# Homework Help: The length of a path on a sphere (in spherical coordinates)

1. Jun 19, 2013

### ks_wann

So, I'm to show that in spherical coordinates, the length of a given path on a sphere of radius R is given by:
L= R$\int_{\theta_1}^{\theta_2} \sqrt{1+\sin^2(\theta) \phi'^2(\theta)}d\theta$,
where it is assumed $\phi(\theta)$, and start coordinates are $(\theta_1,\phi_1)$and $(\theta_2, \phi_2)$.

I've tried starting by letting ds be a short path segment, such that
$ds=R \sqrt{ d\theta^2+ d\phi^2}$ and $d\phi=\frac{d\phi}{d\theta}d\theta=\phi'(\theta) d\theta$

But this is obviously wrong, since I'll be missing a factor of sin^2(θ). If I draw the situation, it's also clear that I'll need the factor.

Is it just a sphercial coordinate concept I'm missing, or am I way off?
1. The problem statement, all variables and given/known data

2. Relevant equations

3. The attempt at a solution

2. Jun 19, 2013

### voko

If a curve is given by x(t), y(t), z(t), where t is a parameter, how is its length computed?

3. Jun 19, 2013

### ks_wann

I'd use

$s=\sqrt{(\frac{dx}{dt})^2+(\frac{dy}{dt})^2+(\frac{dz}{dt})^2}$

So I tried inserting x, y and z as spherical coordinates, and having θ as the parameter, in the end I end up with $\sqrt{R^2}$. That's after I take the derivative with respect to θ.

I'm not sure I got your hint.

4. Jun 19, 2013

### Goddar

ds^2 = dx^2 + dy^2 + dz^2
To translate this into spherical coordinates in the form:
ds^2 = a*dr^2 + b*dθ^2 + c*dϕ^2,
you need the Jacobian matrix for the transformation, which will give you a, b and c. The result is rather well known, but if you're not familiar with the technique, i would recommend you look it up. Your problem is straightforward from there.

5. Jun 19, 2013

### voko

Your approach is correct in principle, so there must be an error in details. Unless you show all the steps, I can't help.

6. Jun 19, 2013

### Staff: Mentor

It's a matter of geometry. As you approach the poles, the lines of constant longitude get closer together, and as you approach the equator, they get further apart. You need to draw a diagram to see why geometrically there is a factor of sin2θ.

7. Jun 20, 2013

### ks_wann

I've looked it up, but it puzzles me how I go from $ds^2=dx^2+dy^2+dz^2$ when dx, dy and dz are added together. I mean, if it was $ds^2=dx^2 dy^2 dz^2$ it would be straight forward for me.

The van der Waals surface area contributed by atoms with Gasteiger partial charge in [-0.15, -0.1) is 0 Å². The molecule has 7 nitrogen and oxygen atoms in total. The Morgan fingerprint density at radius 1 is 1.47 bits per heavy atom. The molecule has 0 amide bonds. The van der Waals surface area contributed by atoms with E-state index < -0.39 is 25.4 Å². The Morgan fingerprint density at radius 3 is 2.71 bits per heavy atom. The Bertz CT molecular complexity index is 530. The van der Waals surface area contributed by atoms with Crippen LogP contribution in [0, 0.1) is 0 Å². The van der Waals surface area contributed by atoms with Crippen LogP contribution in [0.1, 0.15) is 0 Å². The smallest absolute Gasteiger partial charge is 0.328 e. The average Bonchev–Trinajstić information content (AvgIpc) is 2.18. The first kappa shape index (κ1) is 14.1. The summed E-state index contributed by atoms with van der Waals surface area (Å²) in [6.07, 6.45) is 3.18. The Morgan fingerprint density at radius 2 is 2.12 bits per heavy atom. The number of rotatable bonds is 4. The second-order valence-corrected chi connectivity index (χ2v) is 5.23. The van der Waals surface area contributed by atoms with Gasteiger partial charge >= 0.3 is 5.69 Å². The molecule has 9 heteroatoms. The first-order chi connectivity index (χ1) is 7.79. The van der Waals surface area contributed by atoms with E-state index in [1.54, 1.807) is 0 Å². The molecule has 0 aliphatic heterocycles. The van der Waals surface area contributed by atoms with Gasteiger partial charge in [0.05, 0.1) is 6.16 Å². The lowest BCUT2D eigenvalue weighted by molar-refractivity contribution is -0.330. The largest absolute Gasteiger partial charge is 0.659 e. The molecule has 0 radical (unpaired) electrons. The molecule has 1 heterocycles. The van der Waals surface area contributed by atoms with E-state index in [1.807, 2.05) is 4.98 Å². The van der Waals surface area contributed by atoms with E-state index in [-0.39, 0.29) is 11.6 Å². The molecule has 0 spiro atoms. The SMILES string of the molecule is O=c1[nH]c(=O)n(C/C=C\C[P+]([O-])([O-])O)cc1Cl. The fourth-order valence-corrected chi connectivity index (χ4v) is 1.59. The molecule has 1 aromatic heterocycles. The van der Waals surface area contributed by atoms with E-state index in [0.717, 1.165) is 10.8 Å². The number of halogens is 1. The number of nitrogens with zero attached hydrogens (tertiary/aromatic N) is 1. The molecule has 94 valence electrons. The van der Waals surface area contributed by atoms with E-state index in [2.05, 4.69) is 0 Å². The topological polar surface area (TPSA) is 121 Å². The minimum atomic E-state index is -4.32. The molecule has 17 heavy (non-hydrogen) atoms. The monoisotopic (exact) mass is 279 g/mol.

abs[∂(x,y,z)/∂(r,θ,phi)] * dr dθ dphi

Can I simply transform each on its own? dx, dy and dz?

8. Jun 20, 2013

### ks_wann

With $\theta$ as the parameter, I insert $x=r\sin\theta\cos\phi$, $y=r\sin\theta\sin\phi$ and $z=r\cos\theta$.

This would give me
$\sqrt{(\frac{d}{d\theta}r\sin\theta\cos\phi)^2+(\frac{d}{d\theta}r\sin\theta\sin\phi)^2+(\frac{d}{d\theta}r\cos\theta)^2}$

From there I end up with

$\sqrt{r^2(\cos^2\theta\cos^2\phi+cos^2\theta\sin^2\phi+\sin^2\theta)}$

Using identities it reduces to $\sqrt{r^2}$..

9. Jun 20, 2013

### voko

Do you understand that, for example, $$\frac {d} {d\theta} \sin \theta \cos \phi = \cos \theta \cos \phi - \sin^2 \theta \phi'(\theta)$$

10. Jun 20, 2013

### ks_wann

No, I can't figure out the last term on the right.

11. Jun 20, 2013

### dreamLord

Voko, is your 2nd term correct? In my opinion it ought to be " -sin(theta)*sin(phi)*(dphi/dtheta)"

12. Jun 20, 2013

### voko

Darn, brain still half asleep :)

Indeed that should have been $$\cos \theta \cos \phi - \sin \theta \sin \phi \phi'(\theta)$$

13. Jun 20, 2013

### ks_wann

I see what you did there. So I should treat $\phi(\theta)$ properly in my derivatives.

14. Jun 20, 2013

### ks_wann

Well, yes that was fairly easy. Thanks alot. :)

15. Jun 20, 2013

### Staff: Mentor

Here's a simpler way. Draw a circle. Draw the z-axis vertically through the center of the circle. Pick a point P on the upper half of the circumference. Draw a radius from the center of the circle to the point on the circumference. Label the angle θ between the radius and the z axis. Draw a horizontal line from the point P to the z axis. The length of this line is R sin θ. So you see how this length is related to longitudinal distance around the z axis?